Redis is an open source, high speed, key-value NoSQL datastore. It can be used to provide solution for the below mentioned use cases –
NoSQL databases (aka “not only SQL”) are non tabular, and store data differently than relational SQL databases. NoSQL databases come in a variety of types based on their data model.
A cache is a reserved storage location that collects temporary data to help websites, browsers and apps load faster. A cache makes it easy to quickly retrieve data, which in turn helps devices run faster. It acts like a memory bank, making it easy to access data locally instead of redownloading it every time you visit a website or open an app.
Redis is an in-memory database because it keeps the whole data set in memory, and answers all queries from memory. Because RAM is faster than disks, this means Redis always has very fast reads. The drawback is that the maximum size of the data set is limited by the available RAM. Redis has various options to save the data to permanent storage. This permanent representation can then be used to rebuild the in-memory state of a Redis instance. However, this representation is not indexed and cannot be used to answer queries directly from disk. Lets discuss about two of the most common use cases of in-memory cache –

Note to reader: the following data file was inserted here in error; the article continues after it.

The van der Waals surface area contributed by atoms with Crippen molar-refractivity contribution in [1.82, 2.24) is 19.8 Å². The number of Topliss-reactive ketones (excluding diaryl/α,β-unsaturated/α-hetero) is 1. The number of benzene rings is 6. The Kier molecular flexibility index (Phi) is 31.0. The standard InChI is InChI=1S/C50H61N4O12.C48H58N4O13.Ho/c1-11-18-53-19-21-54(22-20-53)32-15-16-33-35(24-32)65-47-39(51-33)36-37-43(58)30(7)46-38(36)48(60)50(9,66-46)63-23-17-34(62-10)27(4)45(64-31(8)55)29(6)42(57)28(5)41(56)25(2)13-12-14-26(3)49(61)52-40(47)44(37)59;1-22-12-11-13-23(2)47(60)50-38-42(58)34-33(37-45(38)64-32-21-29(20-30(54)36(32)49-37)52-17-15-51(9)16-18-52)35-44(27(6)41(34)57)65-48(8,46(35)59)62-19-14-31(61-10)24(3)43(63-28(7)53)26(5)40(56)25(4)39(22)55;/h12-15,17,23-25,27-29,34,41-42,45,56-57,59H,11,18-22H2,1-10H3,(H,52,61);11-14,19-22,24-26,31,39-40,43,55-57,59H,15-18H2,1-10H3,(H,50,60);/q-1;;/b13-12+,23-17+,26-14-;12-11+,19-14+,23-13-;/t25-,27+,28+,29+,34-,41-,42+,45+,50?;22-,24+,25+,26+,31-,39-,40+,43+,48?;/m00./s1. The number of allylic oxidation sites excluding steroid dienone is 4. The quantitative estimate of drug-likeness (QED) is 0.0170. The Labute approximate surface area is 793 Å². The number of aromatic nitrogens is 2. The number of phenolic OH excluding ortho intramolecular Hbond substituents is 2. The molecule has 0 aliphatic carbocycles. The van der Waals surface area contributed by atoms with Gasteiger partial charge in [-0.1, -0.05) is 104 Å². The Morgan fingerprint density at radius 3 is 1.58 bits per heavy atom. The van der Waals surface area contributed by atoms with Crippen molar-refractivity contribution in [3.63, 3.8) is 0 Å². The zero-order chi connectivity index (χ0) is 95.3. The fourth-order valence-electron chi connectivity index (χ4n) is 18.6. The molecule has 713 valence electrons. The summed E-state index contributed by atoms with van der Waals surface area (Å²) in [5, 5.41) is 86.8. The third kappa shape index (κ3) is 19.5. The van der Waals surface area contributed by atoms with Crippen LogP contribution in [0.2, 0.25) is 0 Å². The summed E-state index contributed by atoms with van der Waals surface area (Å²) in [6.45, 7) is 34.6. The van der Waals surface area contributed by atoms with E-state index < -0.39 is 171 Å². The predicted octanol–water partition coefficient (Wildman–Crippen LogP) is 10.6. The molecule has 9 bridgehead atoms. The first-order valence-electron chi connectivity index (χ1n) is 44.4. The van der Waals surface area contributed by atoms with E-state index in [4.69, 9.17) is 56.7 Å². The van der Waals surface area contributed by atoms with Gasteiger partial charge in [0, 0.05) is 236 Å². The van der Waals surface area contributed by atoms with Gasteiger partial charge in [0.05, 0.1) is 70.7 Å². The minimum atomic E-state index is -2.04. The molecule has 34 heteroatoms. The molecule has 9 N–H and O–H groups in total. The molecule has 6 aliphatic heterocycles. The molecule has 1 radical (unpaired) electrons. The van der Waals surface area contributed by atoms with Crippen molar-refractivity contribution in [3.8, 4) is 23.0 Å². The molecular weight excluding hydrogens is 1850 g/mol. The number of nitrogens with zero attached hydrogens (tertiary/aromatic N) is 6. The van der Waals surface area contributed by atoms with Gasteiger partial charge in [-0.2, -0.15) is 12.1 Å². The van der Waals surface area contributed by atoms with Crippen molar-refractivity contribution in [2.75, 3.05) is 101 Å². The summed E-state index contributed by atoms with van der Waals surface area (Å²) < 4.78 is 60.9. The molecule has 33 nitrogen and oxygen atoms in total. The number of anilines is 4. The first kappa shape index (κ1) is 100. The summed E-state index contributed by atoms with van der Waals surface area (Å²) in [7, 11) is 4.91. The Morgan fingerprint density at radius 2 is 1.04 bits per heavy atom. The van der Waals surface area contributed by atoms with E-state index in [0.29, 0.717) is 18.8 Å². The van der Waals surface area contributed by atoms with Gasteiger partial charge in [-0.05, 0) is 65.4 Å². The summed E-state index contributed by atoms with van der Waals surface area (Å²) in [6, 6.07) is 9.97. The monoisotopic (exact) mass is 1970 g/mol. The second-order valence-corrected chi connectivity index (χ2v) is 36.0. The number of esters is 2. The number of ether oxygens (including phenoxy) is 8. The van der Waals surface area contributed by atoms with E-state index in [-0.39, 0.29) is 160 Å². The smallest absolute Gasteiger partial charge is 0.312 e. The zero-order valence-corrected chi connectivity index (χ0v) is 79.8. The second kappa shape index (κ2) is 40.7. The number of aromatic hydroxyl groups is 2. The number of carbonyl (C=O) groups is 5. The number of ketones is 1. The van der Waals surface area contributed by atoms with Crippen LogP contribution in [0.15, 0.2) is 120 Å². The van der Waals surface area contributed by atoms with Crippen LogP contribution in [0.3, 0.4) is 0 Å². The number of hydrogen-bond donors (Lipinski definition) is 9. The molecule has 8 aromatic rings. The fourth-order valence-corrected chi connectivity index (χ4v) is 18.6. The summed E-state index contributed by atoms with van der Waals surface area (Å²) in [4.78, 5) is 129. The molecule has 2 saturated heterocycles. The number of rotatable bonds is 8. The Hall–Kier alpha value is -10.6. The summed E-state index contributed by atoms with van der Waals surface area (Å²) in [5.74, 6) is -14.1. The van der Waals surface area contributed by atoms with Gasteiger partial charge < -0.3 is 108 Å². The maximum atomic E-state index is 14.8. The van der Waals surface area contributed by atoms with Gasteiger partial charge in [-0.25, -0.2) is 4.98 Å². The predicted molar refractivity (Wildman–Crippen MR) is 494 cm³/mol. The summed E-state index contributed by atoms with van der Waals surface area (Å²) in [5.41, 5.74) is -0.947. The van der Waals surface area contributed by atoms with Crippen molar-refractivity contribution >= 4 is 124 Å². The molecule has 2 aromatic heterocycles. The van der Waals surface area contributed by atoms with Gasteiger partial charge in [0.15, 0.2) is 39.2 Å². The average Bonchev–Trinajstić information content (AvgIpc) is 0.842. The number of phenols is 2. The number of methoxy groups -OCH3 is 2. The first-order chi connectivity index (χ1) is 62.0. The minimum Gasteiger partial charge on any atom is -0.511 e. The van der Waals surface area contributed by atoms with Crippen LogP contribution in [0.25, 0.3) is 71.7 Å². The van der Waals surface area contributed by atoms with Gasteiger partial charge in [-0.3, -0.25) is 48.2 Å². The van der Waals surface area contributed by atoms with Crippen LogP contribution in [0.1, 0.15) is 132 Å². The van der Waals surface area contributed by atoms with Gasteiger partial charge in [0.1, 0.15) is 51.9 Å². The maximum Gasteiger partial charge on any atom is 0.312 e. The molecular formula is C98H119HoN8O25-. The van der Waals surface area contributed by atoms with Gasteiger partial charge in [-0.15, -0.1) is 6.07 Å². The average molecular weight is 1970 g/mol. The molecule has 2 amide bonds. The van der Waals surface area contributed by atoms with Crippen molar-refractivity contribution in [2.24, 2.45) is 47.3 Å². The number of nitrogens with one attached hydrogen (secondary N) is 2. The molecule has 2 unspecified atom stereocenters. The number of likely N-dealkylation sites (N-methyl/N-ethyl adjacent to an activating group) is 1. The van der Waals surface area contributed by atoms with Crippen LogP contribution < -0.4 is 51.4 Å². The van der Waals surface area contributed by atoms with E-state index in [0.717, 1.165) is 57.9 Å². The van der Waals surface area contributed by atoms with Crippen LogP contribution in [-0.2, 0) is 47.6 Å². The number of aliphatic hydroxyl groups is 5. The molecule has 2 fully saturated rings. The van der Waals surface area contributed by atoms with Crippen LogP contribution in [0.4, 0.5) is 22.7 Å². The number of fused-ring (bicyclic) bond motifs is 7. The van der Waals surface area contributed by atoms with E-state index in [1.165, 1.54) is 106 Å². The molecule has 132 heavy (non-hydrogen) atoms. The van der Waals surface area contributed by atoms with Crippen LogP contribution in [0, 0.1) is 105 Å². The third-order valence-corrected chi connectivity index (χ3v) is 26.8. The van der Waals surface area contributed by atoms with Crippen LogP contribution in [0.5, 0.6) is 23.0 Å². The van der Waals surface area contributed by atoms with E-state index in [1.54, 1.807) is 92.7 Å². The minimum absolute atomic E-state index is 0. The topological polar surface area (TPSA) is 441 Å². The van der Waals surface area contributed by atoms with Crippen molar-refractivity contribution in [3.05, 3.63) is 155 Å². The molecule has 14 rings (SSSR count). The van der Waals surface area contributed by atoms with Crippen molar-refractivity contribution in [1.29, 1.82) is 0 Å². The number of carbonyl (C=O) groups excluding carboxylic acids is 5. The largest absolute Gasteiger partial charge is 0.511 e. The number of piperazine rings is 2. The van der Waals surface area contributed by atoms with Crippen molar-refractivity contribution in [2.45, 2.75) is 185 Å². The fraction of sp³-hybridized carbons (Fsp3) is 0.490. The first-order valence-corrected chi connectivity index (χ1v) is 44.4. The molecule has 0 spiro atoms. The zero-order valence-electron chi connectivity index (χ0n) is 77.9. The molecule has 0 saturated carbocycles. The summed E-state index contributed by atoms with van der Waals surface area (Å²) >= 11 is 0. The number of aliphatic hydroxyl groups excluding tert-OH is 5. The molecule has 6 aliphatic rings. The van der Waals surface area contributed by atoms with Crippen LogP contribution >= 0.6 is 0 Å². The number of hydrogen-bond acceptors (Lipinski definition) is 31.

@EnableCaching It is a class-level annotation. We can enable caching in the Spring Boot application by using the annotation @EnableCaching. It is used together with @Configuration class. The auto-configuration enables caching and setup a CacheManager, if there is no already defined instance of CacheManager. It scans for a specific provider, and when it does not find, it creates an in-memory cache using ConcurrentHashMap.